Unofficial results from Evanston’s primary election held Feb. 23 show former state Sen. Daniel Biss as the next mayor and Stephanie Mendoza as the new city clerk. The election results also project a tight race for the two aldermanic elections in wards 4 and 8 and the loss of both wards’ incumbents.
Primary elections are held if candidates running for mayoral election exceed the threshold of two, while city clerk and aldermanic races have a primary threshold of four. The Feb. 23 elections included primaries for mayor, city clerk and aldermen of the 4th and 8th ward. All registered Evanston citizens were eligible to vote for mayor and city clerk, while only residents of the 4th and 8th wards could vote in their respective aldermanic elections.
The unofficial results from the primary elections were released by Cook County Clerk’s office shortly after polls closed and are in the process of being updated.
Polling place technician and Weinberg senior Caroline Webster said she saw few lines throughout the day at Parkes Hall, where most students that register with south campus addresses vote. This was probably because some citizens registered and voted during the early voting period that began Feb. 8 or voted by mail, Webster said.
Webster also said local elections, like the primary, are typically lower profile than national or state-level elections among Northwestern students. She says in comparison to last November’s elections, she barely saw voting campaigns among the student body.
Biss declared victory the night of the election after receiving more than 73% of the votes, significantly exceeding the 50% of votes needed to forgo general elections. He defeated candidates Lori Keenan, an Evanston small business owner and community activist, and Sebastian Nalls, a Purdue University student from Evanston with experience working in the city’s Parks and Recreation Department. Biss served as an Illinois state representative for two years and a state senator for six years until he ran in the 2018 gubernatorial election, where he lost to current Governor J. B. Pritzker.
Throughout his campaign, Biss ran on a platform of a “bold, progressive city government.” He laid out specific policies on issues of public safety regarding policing, affordable housing, climate and sustainability, racial equity, government transparency and COVID-19 recovery.
Northwestern’s Executive Director of Neighborhood and Community Relations Dave Davis said he looks forward to working with Biss. University leaders, including Davis, have had a great working relationship with Biss for several years in the state senate, he said.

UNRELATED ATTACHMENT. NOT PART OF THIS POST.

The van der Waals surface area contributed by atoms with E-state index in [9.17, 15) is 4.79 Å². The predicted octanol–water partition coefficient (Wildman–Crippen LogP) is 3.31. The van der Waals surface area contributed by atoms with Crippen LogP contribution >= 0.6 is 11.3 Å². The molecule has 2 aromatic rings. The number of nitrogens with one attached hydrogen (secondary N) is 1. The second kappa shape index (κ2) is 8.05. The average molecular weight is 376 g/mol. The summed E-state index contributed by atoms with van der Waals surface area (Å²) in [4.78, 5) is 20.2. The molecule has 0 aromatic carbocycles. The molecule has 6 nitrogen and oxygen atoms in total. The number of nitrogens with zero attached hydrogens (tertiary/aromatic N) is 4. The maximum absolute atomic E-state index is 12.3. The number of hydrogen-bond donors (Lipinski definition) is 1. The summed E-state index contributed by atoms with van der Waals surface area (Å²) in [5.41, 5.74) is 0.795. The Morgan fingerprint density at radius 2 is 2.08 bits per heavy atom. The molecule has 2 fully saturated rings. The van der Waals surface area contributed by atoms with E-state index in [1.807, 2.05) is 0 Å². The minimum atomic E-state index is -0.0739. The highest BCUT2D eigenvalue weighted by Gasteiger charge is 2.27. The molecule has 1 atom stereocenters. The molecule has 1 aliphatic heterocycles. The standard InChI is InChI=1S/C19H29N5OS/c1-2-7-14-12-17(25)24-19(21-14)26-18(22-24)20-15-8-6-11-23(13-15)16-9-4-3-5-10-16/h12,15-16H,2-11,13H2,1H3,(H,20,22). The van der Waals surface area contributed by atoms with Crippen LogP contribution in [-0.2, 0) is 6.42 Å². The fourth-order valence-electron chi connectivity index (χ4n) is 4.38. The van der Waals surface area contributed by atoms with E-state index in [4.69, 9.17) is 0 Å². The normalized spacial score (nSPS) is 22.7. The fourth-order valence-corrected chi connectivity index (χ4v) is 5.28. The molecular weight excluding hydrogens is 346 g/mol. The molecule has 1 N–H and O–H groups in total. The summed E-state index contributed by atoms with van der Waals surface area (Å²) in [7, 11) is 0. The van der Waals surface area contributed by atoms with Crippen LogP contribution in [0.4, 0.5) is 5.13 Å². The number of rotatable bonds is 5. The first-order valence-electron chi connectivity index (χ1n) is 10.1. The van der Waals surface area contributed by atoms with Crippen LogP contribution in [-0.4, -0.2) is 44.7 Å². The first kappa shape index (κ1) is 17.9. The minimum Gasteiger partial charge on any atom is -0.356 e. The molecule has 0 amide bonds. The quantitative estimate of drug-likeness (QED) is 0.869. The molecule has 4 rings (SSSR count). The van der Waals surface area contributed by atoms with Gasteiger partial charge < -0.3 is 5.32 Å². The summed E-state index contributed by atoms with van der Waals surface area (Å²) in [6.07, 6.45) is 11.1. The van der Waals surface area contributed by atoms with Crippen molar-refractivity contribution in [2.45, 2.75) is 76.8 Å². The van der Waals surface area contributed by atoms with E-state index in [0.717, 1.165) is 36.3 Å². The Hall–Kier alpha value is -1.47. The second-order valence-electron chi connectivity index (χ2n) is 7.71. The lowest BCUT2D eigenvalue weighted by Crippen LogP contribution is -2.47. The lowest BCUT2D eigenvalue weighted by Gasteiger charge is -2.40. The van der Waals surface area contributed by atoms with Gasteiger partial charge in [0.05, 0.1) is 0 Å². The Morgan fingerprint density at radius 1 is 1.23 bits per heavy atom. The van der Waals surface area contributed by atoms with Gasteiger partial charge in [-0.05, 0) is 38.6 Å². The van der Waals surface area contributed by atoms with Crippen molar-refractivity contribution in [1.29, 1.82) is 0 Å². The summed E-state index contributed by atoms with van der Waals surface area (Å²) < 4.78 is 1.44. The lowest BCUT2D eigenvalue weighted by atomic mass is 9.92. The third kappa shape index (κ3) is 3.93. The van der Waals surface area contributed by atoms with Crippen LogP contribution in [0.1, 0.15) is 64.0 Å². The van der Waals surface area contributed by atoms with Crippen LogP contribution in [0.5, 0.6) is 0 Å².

City Clerk Election
Mendoza received over 76% of the votes and was the only City Clerk candidate on the ballot, though six other residents declared themselves as write-in candidates. The votes of the six individual write-in candidates have not been released by the county clerk’s office.
In City Clerk races, the two candidates who’ve secured the most votes will face off in the general election, no matter what percentage of the vote they receive in the primary. Mendoza is expected to be joined by another write-in candidate in the general election.
The unofficial results of the aldermanic races in the 4th and 8th wards saw both incumbents failing to secure enough votes to appear in the general election.
Incumbent Ald. Donald Wilson of the 4th Ward is currently in third place with 29% of the vote, behind candidates Jonathan Nieuwsma and Diane Goldring, who received 38% and 32% respectively. Both Nieuwsma, a renewable energy consultant, and Goldring, a director of client support, are running for the first time for elective office. Important issues for the 4th Ward include the cost of the Robert Crown Community Center, government transparency & accountability and affordable housing.
In the 8th Ward, City Clerk Devon Malcolm Reid and Ridgeville Park District Commissioner Matthew Marley Mitchell are projected to advance to the general elections with 39% and 30% of the vote respectively. Incumbent Ald. Ann Rainey (8th), who has served as alderman for 34 years, is currently in third with 28% of the vote. Important issues for the 8th Ward include sustainability, racial equity, policing and economic recovery from COVID-19.
The University is excited to work with the new city council that’ll emerge after the general election, Davis said. In particular, one of the key issues of the election cycle, racial equity, aligns with Northwestern’s recent commitment toward social justice, which provides them with an opportunity for partnership on significant programs, Davis added. Another key issue focuses on the role of the university in Evanston.
“[A change in leadership] is a great opportunity for us to really envision what our relationship should be and partnership with the city of Evanston could be,” Davis said. “Hopefully this will allow us to work together in a way so that we can emerge from this moment a stronger, more economically viable community.”
The general elections will be held April 6 and will include elections for all Evanston City Council members except for the mayor. The new City Council, which includes the Mayor, City Clerk and nine Aldermen, will be sworn in May 11.